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  1. EJBCA
  2. ECA-4039

Improve HealthCheck free memory control

    Details

    • Type: Improvement
    • Status: Closed
    • Priority: Minor
    • Resolution: Fixed
    • Affects Version/s: None
    • Fix Version/s: EJBCA 6.2.8
    • Component/s: None
    • Labels:
      None

      Description

      Reported by Fabien Hochstrasser.

      https://sourceforge.net/p/ejbca/discussion/132019/thread/9030bc2f/?limit=25#0a83


      Hi,

      I configured Nagios to monitor EJBCA using the healthcheck page (which is really helpful!).
      My Problem is that I receive too many false alerts about the virtual memory about to run out.
      I configured the following in ejbca.properties: healthcheck.amountfreemem=32
      Which means for me: "Alert me when you have only 32MB left"

      I had a look in HealthCheckServlet.java and noticed that the healthcheck page compares the value configured in ejbca.properties with Runtime.getRuntime().freeMemory(). This method returns the current allocated free memory, and not the total free memory. The difference between both is explained very well here.

      I suggest to change this with:
      minfreememory >= Runtime.getRuntime().maxMemory() - Runtime.getRuntime().totalMemory() + Runtime.getRuntime().freeMemory();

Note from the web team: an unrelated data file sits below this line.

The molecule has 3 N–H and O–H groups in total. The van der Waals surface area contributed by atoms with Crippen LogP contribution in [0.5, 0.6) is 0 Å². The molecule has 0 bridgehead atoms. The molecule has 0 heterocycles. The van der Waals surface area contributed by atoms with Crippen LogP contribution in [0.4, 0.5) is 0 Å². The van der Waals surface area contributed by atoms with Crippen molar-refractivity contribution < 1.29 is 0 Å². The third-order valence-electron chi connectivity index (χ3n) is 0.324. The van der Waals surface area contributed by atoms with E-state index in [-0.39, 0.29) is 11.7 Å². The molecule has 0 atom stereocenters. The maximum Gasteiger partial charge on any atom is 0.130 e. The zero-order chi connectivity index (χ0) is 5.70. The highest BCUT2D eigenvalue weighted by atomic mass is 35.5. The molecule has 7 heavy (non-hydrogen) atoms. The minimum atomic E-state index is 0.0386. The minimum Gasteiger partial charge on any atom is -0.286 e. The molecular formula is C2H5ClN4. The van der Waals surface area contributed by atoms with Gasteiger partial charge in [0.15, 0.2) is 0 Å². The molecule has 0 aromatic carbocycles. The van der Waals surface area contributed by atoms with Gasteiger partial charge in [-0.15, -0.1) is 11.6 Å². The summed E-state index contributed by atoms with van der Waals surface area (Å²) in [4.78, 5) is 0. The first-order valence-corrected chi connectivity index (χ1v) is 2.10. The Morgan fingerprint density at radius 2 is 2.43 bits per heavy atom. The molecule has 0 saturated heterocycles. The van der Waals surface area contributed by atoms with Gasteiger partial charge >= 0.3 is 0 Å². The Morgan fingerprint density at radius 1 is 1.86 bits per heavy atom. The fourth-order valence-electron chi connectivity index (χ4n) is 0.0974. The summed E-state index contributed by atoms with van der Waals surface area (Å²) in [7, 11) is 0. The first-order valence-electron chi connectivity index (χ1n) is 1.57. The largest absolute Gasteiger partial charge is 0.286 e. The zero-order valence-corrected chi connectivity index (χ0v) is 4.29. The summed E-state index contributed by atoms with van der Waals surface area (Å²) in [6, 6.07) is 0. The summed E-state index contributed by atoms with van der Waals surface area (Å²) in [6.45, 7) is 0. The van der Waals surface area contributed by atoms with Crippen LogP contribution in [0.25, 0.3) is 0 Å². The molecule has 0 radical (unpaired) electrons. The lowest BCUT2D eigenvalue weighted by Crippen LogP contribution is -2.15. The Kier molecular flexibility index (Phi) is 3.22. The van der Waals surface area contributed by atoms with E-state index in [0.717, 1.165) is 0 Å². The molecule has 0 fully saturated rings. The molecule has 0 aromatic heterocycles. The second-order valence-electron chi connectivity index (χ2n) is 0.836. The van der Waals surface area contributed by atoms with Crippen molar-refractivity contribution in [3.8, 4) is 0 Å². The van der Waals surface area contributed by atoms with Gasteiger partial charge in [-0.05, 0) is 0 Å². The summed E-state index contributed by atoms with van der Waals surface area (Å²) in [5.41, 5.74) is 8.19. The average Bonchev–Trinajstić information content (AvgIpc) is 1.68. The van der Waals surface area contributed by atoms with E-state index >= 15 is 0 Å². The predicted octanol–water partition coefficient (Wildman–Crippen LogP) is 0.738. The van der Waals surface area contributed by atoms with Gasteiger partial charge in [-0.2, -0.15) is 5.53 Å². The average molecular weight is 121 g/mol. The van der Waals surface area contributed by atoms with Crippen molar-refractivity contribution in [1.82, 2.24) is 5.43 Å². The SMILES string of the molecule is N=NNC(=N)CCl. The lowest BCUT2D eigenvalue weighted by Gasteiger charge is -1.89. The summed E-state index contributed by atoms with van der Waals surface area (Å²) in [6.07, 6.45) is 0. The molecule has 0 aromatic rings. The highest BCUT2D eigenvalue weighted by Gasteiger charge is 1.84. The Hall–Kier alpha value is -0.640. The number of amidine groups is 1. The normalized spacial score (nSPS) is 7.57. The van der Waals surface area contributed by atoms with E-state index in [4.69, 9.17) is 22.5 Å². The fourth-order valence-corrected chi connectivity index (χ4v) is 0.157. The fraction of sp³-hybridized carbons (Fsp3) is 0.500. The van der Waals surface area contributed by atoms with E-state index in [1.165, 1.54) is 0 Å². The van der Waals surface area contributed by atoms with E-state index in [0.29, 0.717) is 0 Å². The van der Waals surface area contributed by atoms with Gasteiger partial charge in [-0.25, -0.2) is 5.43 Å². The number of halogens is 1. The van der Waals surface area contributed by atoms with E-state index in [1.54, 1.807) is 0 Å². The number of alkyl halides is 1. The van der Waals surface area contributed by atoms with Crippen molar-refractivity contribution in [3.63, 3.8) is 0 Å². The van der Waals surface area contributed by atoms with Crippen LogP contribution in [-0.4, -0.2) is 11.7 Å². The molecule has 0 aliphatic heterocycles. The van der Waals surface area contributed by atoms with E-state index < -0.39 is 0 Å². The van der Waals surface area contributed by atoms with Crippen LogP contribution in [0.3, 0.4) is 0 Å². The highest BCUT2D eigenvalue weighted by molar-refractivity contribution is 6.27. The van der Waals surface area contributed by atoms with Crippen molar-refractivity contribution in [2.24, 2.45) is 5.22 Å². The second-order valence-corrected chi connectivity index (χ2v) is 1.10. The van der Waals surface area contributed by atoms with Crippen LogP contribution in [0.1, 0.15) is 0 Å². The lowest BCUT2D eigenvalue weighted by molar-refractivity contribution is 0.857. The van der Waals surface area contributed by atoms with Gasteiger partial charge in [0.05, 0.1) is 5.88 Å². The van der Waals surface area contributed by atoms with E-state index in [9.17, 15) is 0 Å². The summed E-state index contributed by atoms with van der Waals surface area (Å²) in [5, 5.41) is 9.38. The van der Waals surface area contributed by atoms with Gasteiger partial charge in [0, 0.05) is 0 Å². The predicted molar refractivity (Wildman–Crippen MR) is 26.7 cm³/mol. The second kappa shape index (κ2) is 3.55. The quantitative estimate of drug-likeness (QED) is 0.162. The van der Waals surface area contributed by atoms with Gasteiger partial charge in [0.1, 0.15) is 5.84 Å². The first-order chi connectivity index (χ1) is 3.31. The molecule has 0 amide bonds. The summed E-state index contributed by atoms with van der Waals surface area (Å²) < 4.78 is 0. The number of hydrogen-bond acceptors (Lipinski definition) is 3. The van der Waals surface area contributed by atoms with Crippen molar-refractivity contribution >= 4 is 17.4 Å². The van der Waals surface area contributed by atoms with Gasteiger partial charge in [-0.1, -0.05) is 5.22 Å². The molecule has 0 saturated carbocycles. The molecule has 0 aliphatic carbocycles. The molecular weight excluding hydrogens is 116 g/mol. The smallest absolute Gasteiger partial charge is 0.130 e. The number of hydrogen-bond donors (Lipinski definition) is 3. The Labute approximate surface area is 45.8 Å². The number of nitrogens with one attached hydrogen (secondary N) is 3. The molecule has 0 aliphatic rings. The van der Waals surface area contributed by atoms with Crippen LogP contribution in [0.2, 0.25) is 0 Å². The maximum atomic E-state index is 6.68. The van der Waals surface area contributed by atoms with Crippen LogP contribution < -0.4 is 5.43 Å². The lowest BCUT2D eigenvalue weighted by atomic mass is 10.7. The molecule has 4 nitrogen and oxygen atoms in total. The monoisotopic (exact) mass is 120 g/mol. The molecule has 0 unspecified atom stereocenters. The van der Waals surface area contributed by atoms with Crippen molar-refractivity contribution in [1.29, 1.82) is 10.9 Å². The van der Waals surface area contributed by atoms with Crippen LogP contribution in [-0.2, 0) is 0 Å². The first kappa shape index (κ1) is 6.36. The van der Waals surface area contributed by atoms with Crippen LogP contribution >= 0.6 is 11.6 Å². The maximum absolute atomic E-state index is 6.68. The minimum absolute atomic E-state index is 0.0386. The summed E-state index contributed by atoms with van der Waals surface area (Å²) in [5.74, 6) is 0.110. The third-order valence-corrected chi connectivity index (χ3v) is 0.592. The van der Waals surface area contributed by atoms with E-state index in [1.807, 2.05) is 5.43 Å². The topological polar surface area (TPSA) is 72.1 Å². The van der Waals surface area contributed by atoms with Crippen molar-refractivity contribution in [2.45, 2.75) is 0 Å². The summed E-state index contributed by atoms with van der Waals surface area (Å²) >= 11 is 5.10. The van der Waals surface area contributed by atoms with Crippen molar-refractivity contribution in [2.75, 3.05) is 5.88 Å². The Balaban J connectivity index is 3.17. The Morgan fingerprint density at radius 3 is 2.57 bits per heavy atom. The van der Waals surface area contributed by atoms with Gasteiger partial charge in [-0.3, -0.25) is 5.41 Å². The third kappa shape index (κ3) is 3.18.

(sorry, I tried every possible code highlighting syntax but none is working)

      So yeah, I don't know if you agree with me and if yes who can implement the change...

      Thank you for your time

      Regards,
      Fabien


      http://docs.oracle.com/javase/7/docs/api/java/lang/Runtime.html
      maxMemory: Returns the maximum amount of memory that the Java virtual machine will attempt to use.
      totalMemory: Returns the total amount of memory in the Java virtual machine.
      freeMemory: Returns the amount of free memory in the Java Virtual Machine.

      maxMemory - totalMemory: Memory still not allocated by the JVM
      maxMemory - totalMemory + freeMemory: Memory still not allocated by the JVM + available memory of what is allocated by the JVM
      → Seems like a very good suggestion.

      As a side note, we usually recommend production setups usually pass the "-Xms" argument to the application server with the same setting as "-Xmx" to avoid the overhead of allocation during runtime.

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              Assignee:
              johan Johan Eklund
              Reporter:
              tomas Tomas Gustavsson
              Verified by:
              Mike Agrenius Kushner
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                Updated:
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